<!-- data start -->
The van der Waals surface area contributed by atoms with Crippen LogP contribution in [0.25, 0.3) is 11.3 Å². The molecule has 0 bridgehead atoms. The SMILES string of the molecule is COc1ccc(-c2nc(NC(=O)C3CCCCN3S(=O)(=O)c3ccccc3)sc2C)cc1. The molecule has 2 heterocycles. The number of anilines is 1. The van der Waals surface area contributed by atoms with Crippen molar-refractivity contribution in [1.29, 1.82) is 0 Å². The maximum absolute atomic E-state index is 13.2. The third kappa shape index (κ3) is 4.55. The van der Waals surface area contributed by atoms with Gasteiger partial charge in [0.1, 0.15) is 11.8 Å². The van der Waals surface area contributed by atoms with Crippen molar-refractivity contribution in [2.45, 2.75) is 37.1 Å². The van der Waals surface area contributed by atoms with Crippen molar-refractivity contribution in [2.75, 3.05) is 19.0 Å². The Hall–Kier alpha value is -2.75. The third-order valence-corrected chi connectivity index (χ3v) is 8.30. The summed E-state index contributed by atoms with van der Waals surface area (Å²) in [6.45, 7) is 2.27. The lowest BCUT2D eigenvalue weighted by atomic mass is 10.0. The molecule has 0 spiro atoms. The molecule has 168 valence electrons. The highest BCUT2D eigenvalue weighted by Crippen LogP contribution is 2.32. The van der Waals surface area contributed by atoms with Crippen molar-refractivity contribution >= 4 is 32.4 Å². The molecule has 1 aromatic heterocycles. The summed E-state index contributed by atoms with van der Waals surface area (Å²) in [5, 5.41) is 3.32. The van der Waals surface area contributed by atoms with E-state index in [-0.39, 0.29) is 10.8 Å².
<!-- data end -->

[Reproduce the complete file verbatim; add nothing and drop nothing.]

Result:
The van der Waals surface area contributed by atoms with Crippen LogP contribution in [0.25, 0.3) is 11.3 Å². The molecule has 0 bridgehead atoms. The SMILES string of the molecule is COc1ccc(-c2nc(NC(=O)C3CCCCN3S(=O)(=O)c3ccccc3)sc2C)cc1. The molecule has 2 heterocycles. The number of anilines is 1. The van der Waals surface area contributed by atoms with Crippen molar-refractivity contribution in [1.29, 1.82) is 0 Å². The maximum absolute atomic E-state index is 13.2. The third kappa shape index (κ3) is 4.55. The van der Waals surface area contributed by atoms with Gasteiger partial charge in [0.1, 0.15) is 11.8 Å². The van der Waals surface area contributed by atoms with Crippen molar-refractivity contribution in [2.45, 2.75) is 37.1 Å². The van der Waals surface area contributed by atoms with Crippen molar-refractivity contribution in [2.75, 3.05) is 19.0 Å². The Hall–Kier alpha value is -2.75. The third-order valence-corrected chi connectivity index (χ3v) is 8.30. The summed E-state index contributed by atoms with van der Waals surface area (Å²) in [6.45, 7) is 2.27. The lowest BCUT2D eigenvalue weighted by atomic mass is 10.0. The molecule has 0 spiro atoms. The molecule has 168 valence electrons. The highest BCUT2D eigenvalue weighted by Crippen LogP contribution is 2.32. The van der Waals surface area contributed by atoms with Crippen molar-refractivity contribution >= 4 is 32.4 Å². The molecule has 1 aromatic heterocycles. The summed E-state index contributed by atoms with van der Waals surface area (Å²) in [5, 5.41) is 3.32. The van der Waals surface area contributed by atoms with E-state index in [-0.39, 0.29) is 10.8 Å².